When it comes to blissful, comforting sleep, most of us picture a plush, inviting bed. But if you’ve dealt with back pain that interrupts your sleep, you may have resorted to sleeping on the floor every now and then to seek some kind of comfort.
While it might make you feel better in the short-term, you may be wondering if sleeping on the floor is actually good for you. According to Ramiz Fargo, MD, medical director for the Sleep Disorders Center and a sleep medicine physician at Loma Linda University Health, there isn’t existing research to support that sleeping on the floor can be beneficial and anecdotal evidence is varied. “Some people say the firm support of the floor relieves their back pain, but you also run the risk of worsening pain without proper support,” he says.
Why a firm surface might be good
Instead of resorting to a hard floor in an effort to relieve your back pain, you may be better off adjusting your current bed situation. A 2015 review paper suggested that medium-firm mattresses seemed to be the best for decreasing spinal pain. (There wasn’t any specific criteria for what qualified a mattress as “medium firm”—people in the studies subjectively determined how firm their mattresses were.)
That makes sense, because a firmer mattress (as opposed to a soft one) promotes better spine alignment and may increase sleep quality, says MH advisor Daniel Giordano, D.P.T., C.S.C.S., co-founder of Bespoke Treatments. Both good alignment and sleep quality can help decrease back pain. Sleeping on a firmer surface like the floor is also believed by some to help with sciatica or posture problems, although this isn’t backed by research.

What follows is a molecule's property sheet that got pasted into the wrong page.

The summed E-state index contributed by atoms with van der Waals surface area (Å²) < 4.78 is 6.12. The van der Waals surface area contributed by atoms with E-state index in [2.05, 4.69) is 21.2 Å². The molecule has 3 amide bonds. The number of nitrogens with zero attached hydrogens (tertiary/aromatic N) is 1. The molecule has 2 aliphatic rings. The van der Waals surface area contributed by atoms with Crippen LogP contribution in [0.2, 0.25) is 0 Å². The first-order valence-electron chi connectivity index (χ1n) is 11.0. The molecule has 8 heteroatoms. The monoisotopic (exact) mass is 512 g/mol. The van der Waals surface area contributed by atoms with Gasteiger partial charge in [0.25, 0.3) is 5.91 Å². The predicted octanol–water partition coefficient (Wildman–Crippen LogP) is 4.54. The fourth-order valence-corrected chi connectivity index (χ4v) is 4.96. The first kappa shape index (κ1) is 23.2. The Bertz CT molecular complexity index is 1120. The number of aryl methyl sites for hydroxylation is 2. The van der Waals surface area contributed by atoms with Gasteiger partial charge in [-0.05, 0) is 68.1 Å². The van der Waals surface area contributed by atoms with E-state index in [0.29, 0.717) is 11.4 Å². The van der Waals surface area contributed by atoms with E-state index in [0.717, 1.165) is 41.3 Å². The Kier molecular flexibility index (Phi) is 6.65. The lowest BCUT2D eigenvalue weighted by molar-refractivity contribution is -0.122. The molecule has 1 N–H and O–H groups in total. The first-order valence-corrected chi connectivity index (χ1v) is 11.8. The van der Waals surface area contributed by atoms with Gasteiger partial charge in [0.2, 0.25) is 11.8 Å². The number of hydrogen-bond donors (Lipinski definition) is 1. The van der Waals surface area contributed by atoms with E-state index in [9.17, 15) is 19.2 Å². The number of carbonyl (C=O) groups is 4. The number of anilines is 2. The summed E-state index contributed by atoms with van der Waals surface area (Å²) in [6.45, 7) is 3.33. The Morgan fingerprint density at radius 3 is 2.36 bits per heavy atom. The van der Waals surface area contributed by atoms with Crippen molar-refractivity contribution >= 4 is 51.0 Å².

“One caveat is that it’s hard to tell if it’s the firmness of the mattress that helps you avoid pain, or whether decreased pain is because you’re getting better sleep,” he says. “It makes sense that if you go from a soft to a firm mattress or even to sleeping on the floor, you might have less pain because you’re moving more, rather than being stuck in one position.” (Check out Giordano's top exercises that help you avoid back pain here.)
Why sleeping on the floor might not be so great
For some people, sleeping on the floor may actually cause or lead to increased back pain. “Additionally, sleeping on the floor or a hard surface when you’re experiencing joint pain or if you have arthritis could increase pain and might not be the best idea—it may also put too much pressure on certain areas and shut down blood flow,” Giordano says.
Not only that, but if you suffer from allergies or other breathing problems, being on the floor will likely increase your exposure to irritants like dust and mold, which could exacerbate your symptoms. Similarly, while it might feel good to sleep on a cold floor in the hot summer months, doing so in the winter may rapidly decrease your body heat, making you feel colder and more susceptible to illness, especially if you already have conditions that make you feel colder, such as anemia, hypothyroidism and diabetes. It’s also best to avoid sleeping on the floor with a child or baby for safety reasons, as well.
Tune up sleep quality wherever you’re sleeping
Since better sleep is associated with less pain, Giordano recommends doing whatever you can to improve your sleep environment, whether that’s changing your mattress, turning down the thermostat, cutting out screen time earlier than usual and keeping your room as dark as possible. But ultimately, if sleeping on the floor is what helps improve your sleep situation, have it. “Ultimately,” Giordano says, “whatever results in better, undisturbed quality sleep will be what helps you feel better in the morning.”
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